As one example, if we don't expect the bride to be a virgin any more when she wears white, why do we still expect the father of the bride to pay for it all?
Look at the bright side, if we were in one of those oppressive anachronism society, Dad would be expected to pay for an operation to restore a brides "virginity" and then fork over the money for the wedding.

Ziggy's point is quite valid, the Chinese menu approach to traditions allows one side (generally but not always the kids) to manipulate the other side.
Parents had a heck of lot more influence over their children's life choice 40 or 50 years ago and so the monetary obligation was a bit easier to swallow. Spending several months salary to pay for daughters wedding to the nice 30 year never married doctor would feel better than this situation.
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Old 12-22-2008, 05:23 PM   #79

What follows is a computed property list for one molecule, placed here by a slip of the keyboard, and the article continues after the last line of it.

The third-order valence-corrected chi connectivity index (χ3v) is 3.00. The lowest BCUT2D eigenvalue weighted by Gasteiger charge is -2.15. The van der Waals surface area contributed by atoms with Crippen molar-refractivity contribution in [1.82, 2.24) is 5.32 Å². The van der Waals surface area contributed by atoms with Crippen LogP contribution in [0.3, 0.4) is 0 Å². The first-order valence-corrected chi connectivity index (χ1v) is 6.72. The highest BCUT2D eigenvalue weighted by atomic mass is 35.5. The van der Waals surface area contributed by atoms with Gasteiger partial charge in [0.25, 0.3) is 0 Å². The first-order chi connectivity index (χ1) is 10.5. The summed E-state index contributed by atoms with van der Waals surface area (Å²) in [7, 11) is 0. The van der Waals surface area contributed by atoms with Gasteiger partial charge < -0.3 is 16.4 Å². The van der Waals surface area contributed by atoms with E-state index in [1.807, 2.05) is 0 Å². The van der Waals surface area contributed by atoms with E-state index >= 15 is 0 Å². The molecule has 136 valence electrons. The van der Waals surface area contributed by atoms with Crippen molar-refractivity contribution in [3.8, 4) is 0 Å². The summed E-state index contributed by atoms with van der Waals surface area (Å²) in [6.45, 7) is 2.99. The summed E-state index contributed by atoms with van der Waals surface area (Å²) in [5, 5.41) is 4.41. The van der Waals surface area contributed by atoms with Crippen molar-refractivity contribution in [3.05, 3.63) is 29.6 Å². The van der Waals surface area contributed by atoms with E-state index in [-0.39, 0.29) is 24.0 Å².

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Never been in this position, but I cringe at bridezillas. Here's my suggestion:

Handwrite DD a loving and thoughtful fatherly letter on the joys and challenges of marriage and wish her and her future husband well for a lifetime together through life's ups and downs. Include your check, explaining that it represents what you can afford at this time. Make it clear that you will always be there for her. This should be the kind of letter that any daughter would want to cherish for a lifetime. Only a hard hearted person could throw cold water on this package!
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Old 12-22-2008, 05:34 PM   #80
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Look at the bright side, if we were in one of those oppressive anachronism society, Dad would be expected to pay for an operation to restore a brides "virginity" and then fork over the money for the wedding.
........
However in those societies Dad gets to pick the groom or at least has veto power.